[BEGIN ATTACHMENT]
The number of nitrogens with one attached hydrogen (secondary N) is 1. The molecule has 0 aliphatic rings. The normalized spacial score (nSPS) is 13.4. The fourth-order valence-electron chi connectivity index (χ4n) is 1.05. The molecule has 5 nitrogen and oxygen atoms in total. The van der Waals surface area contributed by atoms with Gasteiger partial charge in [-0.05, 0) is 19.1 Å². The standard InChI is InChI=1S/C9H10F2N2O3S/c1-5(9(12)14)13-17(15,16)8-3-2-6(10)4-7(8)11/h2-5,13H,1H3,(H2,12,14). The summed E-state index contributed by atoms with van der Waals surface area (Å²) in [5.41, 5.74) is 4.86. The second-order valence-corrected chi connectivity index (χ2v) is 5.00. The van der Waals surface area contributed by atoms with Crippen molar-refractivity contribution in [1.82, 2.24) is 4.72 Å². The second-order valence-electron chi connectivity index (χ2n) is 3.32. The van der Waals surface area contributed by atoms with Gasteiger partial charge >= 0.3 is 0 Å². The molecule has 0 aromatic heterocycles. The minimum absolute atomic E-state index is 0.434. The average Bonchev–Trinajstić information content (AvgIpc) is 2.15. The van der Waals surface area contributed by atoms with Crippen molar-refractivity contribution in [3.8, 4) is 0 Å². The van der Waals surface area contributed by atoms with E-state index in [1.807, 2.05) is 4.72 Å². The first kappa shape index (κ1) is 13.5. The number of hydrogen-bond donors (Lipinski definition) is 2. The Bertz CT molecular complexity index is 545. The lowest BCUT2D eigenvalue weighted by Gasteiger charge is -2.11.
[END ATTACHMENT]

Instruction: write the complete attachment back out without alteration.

The number of nitrogens with one attached hydrogen (secondary N) is 1. The molecule has 0 aliphatic rings. The normalized spacial score (nSPS) is 13.4. The fourth-order valence-electron chi connectivity index (χ4n) is 1.05. The molecule has 5 nitrogen and oxygen atoms in total. The van der Waals surface area contributed by atoms with Gasteiger partial charge in [-0.05, 0) is 19.1 Å². The standard InChI is InChI=1S/C9H10F2N2O3S/c1-5(9(12)14)13-17(15,16)8-3-2-6(10)4-7(8)11/h2-5,13H,1H3,(H2,12,14). The summed E-state index contributed by atoms with van der Waals surface area (Å²) in [5.41, 5.74) is 4.86. The second-order valence-corrected chi connectivity index (χ2v) is 5.00. The van der Waals surface area contributed by atoms with Crippen molar-refractivity contribution in [1.82, 2.24) is 4.72 Å². The second-order valence-electron chi connectivity index (χ2n) is 3.32. The van der Waals surface area contributed by atoms with Gasteiger partial charge >= 0.3 is 0 Å². The molecule has 0 aromatic heterocycles. The minimum absolute atomic E-state index is 0.434. The average Bonchev–Trinajstić information content (AvgIpc) is 2.15. The van der Waals surface area contributed by atoms with Crippen molar-refractivity contribution in [3.8, 4) is 0 Å². The van der Waals surface area contributed by atoms with E-state index in [1.807, 2.05) is 4.72 Å². The first kappa shape index (κ1) is 13.5. The number of hydrogen-bond donors (Lipinski definition) is 2. The Bertz CT molecular complexity index is 545. The lowest BCUT2D eigenvalue weighted by Gasteiger charge is -2.11.